Top 100 Books for Children




Picture Books
Curious George by Margret Rey and HA Rey (Houghton Mifflin). The first book of seven, from 1941, about a monkey who is kidnapped by the man in the yellow hat.
Where the Wild Things Are by Maurice Sendak (Red Fox). One of my favourites as a child, this has gone on to inspire a generation of illustrators – and a very poor film.
Father Christmas by Raymond Briggs (Puffin). The best book about Christmas by some margin, featuring an extremely grumpy Santa. Narrowly beat The Snowman for a place on this list.
Gorilla by Anthony Browne (Walker). A beautifully drawn story from the former children’s laureate about a lonely girl who finds company in a gorilla.
The Mick Inkpen Collection (Hodder). This edition contains seven stories, including my son’s favourite, Billy’s Beetle. You have to find the beetle hiding somewhere on each spread.
There Was an Old Lady Who Swallowed a Fly illustrated by Pam Adams (Child’s Play). This edition has holes.
The Babar Collection by Jean de Brunhoff (Egmont). Here are five of the classic French stories, including the first, The Story of Babar, from 1931.
Jim by Hilaire Belloc, illustrated by Mini Grey (Jonathan Cape). The poem is reproduced at picture book length with Grey’s striking illustrations and paper engineering. You could go, if you prefer, for a collection of Belloc, such as Cautionary Verses (Red Fox).
Polar Bear, Polar Bear, What Do You Hear? by Eric Carle (Puffin). This charming verse story about how different animals behave is less well known than The Very Hungry Caterpillar, but more fun.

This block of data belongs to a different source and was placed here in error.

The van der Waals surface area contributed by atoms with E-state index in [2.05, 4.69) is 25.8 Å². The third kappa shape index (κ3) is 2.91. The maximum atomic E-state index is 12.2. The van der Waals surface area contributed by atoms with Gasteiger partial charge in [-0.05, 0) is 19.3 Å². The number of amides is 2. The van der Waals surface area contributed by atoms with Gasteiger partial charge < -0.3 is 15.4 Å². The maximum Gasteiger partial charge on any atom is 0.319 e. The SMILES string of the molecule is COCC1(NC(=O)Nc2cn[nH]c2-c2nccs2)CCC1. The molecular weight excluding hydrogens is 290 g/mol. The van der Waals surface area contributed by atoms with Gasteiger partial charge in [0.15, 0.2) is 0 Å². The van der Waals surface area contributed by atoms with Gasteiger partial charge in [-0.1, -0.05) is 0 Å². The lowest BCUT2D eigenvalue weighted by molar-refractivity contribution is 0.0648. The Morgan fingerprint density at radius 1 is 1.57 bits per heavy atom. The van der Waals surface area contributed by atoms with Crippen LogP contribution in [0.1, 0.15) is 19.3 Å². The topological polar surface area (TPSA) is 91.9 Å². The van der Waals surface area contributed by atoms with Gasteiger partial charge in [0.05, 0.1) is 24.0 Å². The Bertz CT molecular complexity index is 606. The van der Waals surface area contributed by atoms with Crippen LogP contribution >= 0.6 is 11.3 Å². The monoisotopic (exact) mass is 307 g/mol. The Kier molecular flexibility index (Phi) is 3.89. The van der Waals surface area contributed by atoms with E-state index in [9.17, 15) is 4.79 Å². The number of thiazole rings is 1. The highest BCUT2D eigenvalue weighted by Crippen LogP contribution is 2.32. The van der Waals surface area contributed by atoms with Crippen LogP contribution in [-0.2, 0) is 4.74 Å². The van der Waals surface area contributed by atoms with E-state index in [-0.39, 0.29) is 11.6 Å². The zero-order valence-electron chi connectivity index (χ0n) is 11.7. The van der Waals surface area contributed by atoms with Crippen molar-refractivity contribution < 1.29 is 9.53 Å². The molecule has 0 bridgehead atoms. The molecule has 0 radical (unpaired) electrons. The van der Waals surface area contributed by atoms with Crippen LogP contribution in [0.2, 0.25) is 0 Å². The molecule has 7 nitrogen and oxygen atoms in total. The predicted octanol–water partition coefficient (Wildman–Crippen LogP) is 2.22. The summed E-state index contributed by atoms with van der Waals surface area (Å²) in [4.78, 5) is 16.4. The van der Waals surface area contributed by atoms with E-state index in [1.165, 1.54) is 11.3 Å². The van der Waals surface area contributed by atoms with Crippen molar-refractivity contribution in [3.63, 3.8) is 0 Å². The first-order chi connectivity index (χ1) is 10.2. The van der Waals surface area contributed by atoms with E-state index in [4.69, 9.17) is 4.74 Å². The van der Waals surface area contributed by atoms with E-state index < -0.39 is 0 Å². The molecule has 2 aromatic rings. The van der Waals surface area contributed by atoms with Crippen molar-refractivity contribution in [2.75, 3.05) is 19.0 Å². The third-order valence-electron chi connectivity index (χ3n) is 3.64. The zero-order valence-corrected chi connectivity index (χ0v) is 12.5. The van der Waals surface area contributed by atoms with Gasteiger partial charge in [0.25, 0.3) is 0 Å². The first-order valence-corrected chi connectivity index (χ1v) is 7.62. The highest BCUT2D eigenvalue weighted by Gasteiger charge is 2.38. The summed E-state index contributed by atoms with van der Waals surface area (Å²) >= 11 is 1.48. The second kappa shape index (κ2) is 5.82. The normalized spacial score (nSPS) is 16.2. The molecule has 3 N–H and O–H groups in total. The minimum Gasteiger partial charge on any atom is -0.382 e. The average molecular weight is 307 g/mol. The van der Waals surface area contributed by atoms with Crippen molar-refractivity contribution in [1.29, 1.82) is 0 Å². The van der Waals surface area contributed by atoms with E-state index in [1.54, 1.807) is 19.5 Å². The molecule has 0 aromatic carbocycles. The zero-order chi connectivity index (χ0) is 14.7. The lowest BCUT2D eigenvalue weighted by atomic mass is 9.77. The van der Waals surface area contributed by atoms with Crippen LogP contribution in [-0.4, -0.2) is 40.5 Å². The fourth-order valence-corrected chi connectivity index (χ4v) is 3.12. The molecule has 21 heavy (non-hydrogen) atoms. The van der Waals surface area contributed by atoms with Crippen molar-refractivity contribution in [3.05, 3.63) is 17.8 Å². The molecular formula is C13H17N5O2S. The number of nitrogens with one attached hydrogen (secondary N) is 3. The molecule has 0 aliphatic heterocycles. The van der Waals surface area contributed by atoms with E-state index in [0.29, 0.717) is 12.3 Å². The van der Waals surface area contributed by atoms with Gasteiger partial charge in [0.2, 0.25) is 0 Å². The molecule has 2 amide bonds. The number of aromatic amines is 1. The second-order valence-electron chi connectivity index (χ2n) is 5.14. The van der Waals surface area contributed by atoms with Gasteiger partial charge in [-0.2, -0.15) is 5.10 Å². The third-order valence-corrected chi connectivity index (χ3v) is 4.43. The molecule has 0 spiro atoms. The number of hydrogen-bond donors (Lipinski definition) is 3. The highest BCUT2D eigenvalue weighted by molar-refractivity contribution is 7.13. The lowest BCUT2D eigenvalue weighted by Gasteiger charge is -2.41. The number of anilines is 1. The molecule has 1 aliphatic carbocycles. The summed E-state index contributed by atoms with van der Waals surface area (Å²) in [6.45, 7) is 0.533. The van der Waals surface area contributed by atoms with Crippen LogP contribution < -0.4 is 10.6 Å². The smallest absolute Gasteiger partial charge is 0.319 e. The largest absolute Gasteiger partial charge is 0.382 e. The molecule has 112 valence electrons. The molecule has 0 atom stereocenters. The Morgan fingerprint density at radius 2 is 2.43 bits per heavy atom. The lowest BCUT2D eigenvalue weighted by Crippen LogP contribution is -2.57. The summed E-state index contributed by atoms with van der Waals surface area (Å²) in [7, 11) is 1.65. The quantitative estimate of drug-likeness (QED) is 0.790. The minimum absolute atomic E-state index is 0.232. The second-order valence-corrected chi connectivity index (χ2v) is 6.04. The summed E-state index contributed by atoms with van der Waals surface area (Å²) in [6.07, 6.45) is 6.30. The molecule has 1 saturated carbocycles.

10 What Do People Do All Day? by Richard Scarry (HarperCollins). Scarry’s immensely detailed books about everyday life can lead to some good conversations, and are great for children who need to know how things work (more or less all of them).

Quotes of Albert Einstein

1.     “Any intelligent fool can make things bigger, more complex, and more violent. It takes a touch of genius — and a lot of courage — to move in the opposite direction.”
2.     “Imagination is more important than knowledge.”
3.     “Gravitation is not responsible for people falling in love.”
4.     “The hardest thing in the world to understand is the income tax.”
5.     “Reality is merely an illusion, albeit a very persistent one.”
6.     “The only real valuable thing is intuition.”
7.     “A person starts to live when he can live outside himself.”
8.     “Weakness of attitude becomes weakness of character.”
9.     “I never think of the future. It comes soon enough.”
10. “The eternal mystery of the world is its comprehensibility.”
11. “Sometimes one pays most for the things one gets for nothing.”
12. “Anyone who has never made a mistake has never tried anything new.”
13. “Great spirits have often encountered violent opposition from weak minds.”
14. “Everything should be made as simple as possible, but not simpler.”
15. “Common sense is the collection of prejudices acquired by age eighteen.”
16. “Science is a wonderful thing if one does not have to earn one’s living at it.”
17. “The secret to creativity is knowing how to hide your sources.”
18. “The only thing that interferes with my learning is my education.”
19. “The whole of science is nothing more than a refinement of everyday thinking.”
20. “Technological progress is like an axe in the hands of a pathological criminal.”
21. “Peace cannot be kept by force. It can only be achieved by understanding.”
22. “The most incomprehensible thing about the world is that it is comprehensible.”
23. “We can’t solve problems by using the same kind of thinking we used when we created them.”
24. “Education is what remains after one has forgotten everything he learned in school.”
25. “The important thing is not to stop questioning. Curiosity has its own reason for existing.”